Ahead of curve

Ex-Goldman Exec Pushes ’70s Fix for Bond Market’s Big Problem

“This is a great example of improving price integrity and transparency by working closely with dealers in a way that meets their needs as well as buy-side customers.”


Chris White wants to drag corporate-bond trading into the 21st century. Or at least the late 20th century.

With a new platform called BondCliQ, White, who made his name at Goldman Sachs as a bond-trading technology expert, hopes to fix a seemingly intractable problem with corporate bonds: that even in the digital age, investors are often flying blind. That’s because most big trades still get done by haggling with a handful of big banks.

His ’70s era solution: a centralized feed with real-time price quotes, akin to the one adopted by the U.S. stock market decades ago. The challenge is getting the establishment to go along. Wall Street dealers make a lot of money trading bonds partly because this arena is far less transparent than equities.

White, who’s been working on the project for over a year, is betting he can sell those same dealers on the idea they have more to gain by submitting bids and offers to his startup.

“Market makers are malnourished around data,” said the 43-year-old White, who says BondCliQ will officially go live in September. “Our big, overarching hope is that we can improve liquidity in the marketplace through an overall improvement in market-data quality.”

Historic Parallels

White says four of the top 10 U.S. corporate-bond underwriters have agreed to provide quotes on the platform, though he declined to say which ones. Two stock-market veterans, including former NYSE CEO Duncan Niederauer, have also put money into the startup. They emphasize what BondCliQ is doing has historical parallels to Nasdaq, which started out as just a bulletin board for stock quotes posted by dealers before evolving into an exchange giant.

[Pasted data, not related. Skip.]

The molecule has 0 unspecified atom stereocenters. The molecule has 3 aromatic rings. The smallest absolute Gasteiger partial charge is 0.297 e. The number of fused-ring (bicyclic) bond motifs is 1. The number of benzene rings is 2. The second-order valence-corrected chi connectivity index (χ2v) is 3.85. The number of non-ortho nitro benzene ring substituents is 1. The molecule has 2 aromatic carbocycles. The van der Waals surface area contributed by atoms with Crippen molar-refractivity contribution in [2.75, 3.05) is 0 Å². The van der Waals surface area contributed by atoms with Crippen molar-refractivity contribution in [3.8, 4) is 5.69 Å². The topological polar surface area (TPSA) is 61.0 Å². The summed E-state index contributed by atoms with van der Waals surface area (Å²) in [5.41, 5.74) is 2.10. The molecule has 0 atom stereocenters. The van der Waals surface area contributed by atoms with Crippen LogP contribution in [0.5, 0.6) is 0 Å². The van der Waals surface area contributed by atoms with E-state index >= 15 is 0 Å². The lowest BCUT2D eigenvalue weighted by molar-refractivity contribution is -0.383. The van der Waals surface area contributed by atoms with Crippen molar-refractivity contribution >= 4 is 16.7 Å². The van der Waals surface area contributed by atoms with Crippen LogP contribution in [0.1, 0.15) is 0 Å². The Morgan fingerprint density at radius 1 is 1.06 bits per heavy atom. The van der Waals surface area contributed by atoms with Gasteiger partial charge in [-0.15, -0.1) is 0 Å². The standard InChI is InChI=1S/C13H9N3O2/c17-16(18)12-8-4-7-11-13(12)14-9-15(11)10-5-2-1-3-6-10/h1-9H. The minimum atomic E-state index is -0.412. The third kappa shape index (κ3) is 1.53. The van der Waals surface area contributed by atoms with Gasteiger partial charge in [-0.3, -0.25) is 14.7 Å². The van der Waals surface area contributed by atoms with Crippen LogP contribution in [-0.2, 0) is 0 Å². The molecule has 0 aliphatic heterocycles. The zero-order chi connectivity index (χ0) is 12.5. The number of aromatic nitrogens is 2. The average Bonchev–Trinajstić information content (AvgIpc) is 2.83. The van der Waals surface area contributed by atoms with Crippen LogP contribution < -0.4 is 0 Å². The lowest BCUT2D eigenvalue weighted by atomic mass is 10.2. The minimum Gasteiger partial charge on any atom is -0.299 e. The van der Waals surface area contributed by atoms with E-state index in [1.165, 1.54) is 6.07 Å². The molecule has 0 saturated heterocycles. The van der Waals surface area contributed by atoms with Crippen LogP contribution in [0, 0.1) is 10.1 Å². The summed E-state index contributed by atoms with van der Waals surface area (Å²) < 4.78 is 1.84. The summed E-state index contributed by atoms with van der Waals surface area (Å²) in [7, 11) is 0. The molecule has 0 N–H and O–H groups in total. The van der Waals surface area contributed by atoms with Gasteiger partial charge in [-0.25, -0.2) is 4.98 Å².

The venture is still far from a sure thing. White has faced delays in getting the company off the ground, telling Business Insider last year he planned to have BondCliQ up and running by last fall. And the problem BondCliQ is trying to solve -- the debt market’s lack of transparency -- has been hugely profitable for the biggest dealers. White needs buy-in from those very firms to succeed.

These days, when fund managers want to buy or sell a corporate bond, they have two choices. If the trade isn’t too big, they can break it up on electronic markets and hope prices don’t move too much as the orders are executed.

However, for deals over $2 million or so, investors have little choice but to call up dealers to find out who’s willing to trade and at what markup. And if you want to unload an illiquid bond or need to do a particularly large trade, it can take upwards of a week to complete. (Though many would say post-crisis bank regulations are as much of a culprit.)

 

History Lesson

Today, about 80 percent of U.S. bond deals are still done by phone or over chat. There aren’t any exchanges and everything is negotiated, which gives dealers the upper hand when it comes to where the market is for a given bond. It’s a situation that has enabled the biggest firms, like JPMorgan and Goldman Sachs, to keep a stranglehold on the market.

And it’s not like they have much incentive (or even the legal obligation) to change. The bond market is littered with startups that have tried -- and failed -- to loosen Wall Street’s grip on bond trading and make it more efficient. Names like BondBook, Bond Connect, BondGlobe, BondHub, BondLink and XBond. Even GSessions, the online platform White developed at Goldman, flopped.

“Data is really the big focus in the bond market now,” said Kevin McPartland, head of market-structure research at Greenwich Associates. Nevertheless, “we can’t minimize the importance of the big dealers in the market and their pricing and everything that comes along with it.”

(Bloomberg LP, the parent of Bloomberg News, competes with BondCliQ in providing bond-price information.)

Read the rest of the article via Bloomberg here

  • Nick Baker and Matthew Leising

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